A drive belt for a combine might be as big as 3" across the spine while snow machine belts are 2" or less.
                Last edited by camdigger; 07-13-2009, 08:22 PM.
                Design to 0.0001", measure to 1/32", cut with an axe, grind to fit

                Comment


                • #9
                  MTD mowers used them,IIRC the aftermarket replacements cost $70.

                  Lovejoy makes preety much anything you would ever want,plus they're online catalog has actual dimensions on the parts-

                  http://www.lovejoy-inc.com/uploadedF...talogs/vsd.pdf
                  I just need one more tool,just one!

                  Comment


                  • #10
                    variable speed

                    HI
                    Thanks for replys I found one on Ebay and bought it.
                    Great to be able to throw out a question and have many answer it.
                    I still would like to see the build it yourself article from home shop.
                    have fun
                    Tom

                    Comment


                    • #11
                      I vaguely remember that HSM article, but I thought it was just an outboard jackshaft that was manually changed? I didn't think it was a Reeves drive?

                      Originally posted by DR
                      Most of these drives need special, wider v-belts to operate. The belts are stiff and relatively expensive.
                      The Vari-speed belts on my Clausing 5914 are about 4 times as wide as a conventional V-belt, and yes, they're very expensive You can probably go cheaper if you find a snowmobile belt. At least, I'd assume that snowmobile belts are cheaper than machinery-branded belts.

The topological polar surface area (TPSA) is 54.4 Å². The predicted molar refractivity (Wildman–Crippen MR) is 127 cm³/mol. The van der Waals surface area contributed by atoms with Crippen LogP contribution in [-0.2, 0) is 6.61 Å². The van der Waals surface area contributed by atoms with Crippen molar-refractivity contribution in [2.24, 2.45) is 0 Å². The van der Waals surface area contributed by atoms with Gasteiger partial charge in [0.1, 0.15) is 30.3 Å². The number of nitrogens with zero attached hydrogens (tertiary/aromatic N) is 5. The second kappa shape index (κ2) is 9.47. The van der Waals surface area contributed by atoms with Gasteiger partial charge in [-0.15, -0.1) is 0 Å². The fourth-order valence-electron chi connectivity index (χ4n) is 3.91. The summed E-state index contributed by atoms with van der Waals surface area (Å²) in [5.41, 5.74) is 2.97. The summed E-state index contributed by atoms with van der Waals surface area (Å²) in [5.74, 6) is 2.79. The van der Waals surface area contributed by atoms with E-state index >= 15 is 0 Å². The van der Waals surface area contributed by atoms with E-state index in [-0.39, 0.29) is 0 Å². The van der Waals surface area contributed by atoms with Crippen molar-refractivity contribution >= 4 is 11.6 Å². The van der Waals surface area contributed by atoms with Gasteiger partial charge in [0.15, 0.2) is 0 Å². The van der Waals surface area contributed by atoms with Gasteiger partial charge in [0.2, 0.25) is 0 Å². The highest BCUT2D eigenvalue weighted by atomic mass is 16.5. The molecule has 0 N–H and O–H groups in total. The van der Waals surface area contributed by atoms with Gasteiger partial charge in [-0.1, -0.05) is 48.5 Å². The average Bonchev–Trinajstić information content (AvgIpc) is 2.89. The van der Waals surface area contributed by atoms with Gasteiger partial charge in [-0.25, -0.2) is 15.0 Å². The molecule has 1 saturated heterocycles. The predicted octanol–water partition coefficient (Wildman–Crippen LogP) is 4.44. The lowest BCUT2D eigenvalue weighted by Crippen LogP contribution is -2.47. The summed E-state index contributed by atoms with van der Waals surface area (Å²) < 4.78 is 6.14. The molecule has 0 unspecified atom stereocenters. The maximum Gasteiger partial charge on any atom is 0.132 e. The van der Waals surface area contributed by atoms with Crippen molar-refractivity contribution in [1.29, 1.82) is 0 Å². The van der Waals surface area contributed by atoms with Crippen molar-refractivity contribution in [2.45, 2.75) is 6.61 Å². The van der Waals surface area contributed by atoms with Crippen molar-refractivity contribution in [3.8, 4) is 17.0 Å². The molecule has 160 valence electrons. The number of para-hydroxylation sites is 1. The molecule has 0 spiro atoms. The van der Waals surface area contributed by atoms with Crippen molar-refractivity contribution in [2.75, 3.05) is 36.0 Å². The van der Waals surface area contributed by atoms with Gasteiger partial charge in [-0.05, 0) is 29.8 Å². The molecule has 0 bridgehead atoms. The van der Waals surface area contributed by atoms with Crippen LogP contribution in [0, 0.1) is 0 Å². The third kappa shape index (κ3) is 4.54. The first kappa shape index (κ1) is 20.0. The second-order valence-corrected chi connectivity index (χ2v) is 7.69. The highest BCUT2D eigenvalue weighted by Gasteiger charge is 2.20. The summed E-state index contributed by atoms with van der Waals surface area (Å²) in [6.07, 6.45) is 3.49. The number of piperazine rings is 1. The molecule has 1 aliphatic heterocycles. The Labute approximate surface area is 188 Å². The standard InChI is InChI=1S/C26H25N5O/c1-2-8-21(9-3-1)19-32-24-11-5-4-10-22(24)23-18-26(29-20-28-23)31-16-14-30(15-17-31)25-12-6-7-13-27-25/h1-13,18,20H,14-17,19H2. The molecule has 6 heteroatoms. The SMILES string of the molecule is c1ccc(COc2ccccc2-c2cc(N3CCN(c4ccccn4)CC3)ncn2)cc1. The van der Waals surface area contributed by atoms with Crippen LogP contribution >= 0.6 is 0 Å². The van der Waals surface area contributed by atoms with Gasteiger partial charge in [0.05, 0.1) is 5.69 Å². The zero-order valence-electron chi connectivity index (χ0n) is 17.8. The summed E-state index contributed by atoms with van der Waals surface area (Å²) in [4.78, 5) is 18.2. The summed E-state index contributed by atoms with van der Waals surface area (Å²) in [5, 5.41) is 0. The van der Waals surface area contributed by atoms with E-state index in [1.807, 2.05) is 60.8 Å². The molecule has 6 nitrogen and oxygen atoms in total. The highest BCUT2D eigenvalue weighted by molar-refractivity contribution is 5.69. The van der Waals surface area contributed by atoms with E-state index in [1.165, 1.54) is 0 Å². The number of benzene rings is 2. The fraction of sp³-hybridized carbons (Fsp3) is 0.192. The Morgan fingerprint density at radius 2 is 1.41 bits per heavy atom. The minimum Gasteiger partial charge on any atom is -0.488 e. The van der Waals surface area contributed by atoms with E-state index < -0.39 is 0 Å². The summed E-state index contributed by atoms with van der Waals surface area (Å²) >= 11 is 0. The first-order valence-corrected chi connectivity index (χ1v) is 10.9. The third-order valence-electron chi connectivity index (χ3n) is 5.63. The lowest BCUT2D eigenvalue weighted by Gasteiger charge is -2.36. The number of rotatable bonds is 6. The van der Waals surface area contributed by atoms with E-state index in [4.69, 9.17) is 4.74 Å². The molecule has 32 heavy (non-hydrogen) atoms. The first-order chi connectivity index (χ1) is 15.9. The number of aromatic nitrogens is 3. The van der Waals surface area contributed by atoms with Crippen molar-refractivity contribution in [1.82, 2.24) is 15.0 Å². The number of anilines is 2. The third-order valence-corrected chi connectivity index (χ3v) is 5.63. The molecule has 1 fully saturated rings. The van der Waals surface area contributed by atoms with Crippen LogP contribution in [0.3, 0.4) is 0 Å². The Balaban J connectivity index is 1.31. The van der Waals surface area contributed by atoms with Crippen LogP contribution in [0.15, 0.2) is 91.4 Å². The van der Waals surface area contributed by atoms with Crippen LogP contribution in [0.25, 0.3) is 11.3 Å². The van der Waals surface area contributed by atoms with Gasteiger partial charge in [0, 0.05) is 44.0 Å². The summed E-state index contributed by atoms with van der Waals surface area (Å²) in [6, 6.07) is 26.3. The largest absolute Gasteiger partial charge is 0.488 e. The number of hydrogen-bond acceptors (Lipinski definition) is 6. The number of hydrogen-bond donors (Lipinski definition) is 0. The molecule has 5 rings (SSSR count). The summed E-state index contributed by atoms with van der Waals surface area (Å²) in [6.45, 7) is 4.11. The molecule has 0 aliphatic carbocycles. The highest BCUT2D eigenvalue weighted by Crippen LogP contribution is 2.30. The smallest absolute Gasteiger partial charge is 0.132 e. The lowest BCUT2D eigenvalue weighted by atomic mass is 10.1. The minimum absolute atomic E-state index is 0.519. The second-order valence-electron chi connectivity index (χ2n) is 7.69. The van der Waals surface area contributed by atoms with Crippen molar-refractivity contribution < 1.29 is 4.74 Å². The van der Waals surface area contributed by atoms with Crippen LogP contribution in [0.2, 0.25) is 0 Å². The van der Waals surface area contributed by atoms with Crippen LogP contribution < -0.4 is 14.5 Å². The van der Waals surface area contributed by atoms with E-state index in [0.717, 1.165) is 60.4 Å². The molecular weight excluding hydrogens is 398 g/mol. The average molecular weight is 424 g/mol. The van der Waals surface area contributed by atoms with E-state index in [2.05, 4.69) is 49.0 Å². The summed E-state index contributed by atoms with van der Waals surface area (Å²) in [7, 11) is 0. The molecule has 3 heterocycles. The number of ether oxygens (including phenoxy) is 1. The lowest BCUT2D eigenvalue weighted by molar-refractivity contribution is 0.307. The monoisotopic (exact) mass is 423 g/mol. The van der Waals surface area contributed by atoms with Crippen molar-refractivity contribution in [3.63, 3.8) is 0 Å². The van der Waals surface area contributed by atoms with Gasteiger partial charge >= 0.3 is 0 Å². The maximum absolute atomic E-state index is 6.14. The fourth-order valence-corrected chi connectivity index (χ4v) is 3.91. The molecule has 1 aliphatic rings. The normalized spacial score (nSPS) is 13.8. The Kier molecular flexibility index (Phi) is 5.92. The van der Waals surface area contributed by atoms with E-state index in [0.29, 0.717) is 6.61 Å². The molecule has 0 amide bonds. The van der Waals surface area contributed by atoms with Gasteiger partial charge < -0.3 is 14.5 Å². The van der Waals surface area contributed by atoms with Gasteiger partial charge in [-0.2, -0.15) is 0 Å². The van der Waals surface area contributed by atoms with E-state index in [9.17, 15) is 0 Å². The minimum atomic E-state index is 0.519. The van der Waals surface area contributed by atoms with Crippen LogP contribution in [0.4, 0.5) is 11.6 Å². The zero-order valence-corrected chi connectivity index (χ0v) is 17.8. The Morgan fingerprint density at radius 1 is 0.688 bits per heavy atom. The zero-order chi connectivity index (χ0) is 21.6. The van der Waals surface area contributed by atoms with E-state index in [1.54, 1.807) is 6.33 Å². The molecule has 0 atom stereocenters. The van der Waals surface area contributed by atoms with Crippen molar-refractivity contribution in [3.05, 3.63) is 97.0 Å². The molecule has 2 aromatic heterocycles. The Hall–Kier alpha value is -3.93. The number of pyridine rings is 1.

Unless you have some reason to want this type drive specifically I suggest a VFD. The machines I have using this drive were expensive in their day and used it because there were no other viable options. Later versions of the machines use electronic speed control.
                      Good advice. Most of us that have VariSpeed machine tools (Bridgeport Varispeeds, Clausing VariSpeed, etc.) wish we didn't
                      "Twenty years from now you will be more disappointed by the things that you didn't do than by the ones you did."

                      Comment


                      • #12
                        variator test

                        HI
                        This is a test
                        If it were the real thing you would be dirrected to say hello.

                        Comment


                        • #13
                          variator

                          HI George
                          Thanks it works
                          That is a picture I was sent of what I am looking to build. And if I ever get the article I will.

                          Have fun
                          Tom

                          Now to order the other back issues for another projuect.

                          Comment


                          • #14
                            I can see how the ratios will change with various postions of the double sheave, but how does the whole set up account for the change in center distances for the different ratios?
                            Design to 0.0001", measure to 1/32", cut with an axe, grind to fit

                            Comment


                            • #15
                              The belts slide up and down the sidewalls of the Vari-speed sheave as the center distance changes.

                              That's the primary loss of efficiency, and why they get so hot...
                              "Twenty years from now you will be more disappointed by the things that you didn't do than by the ones you did."

                              Comment

                              Working...
                              X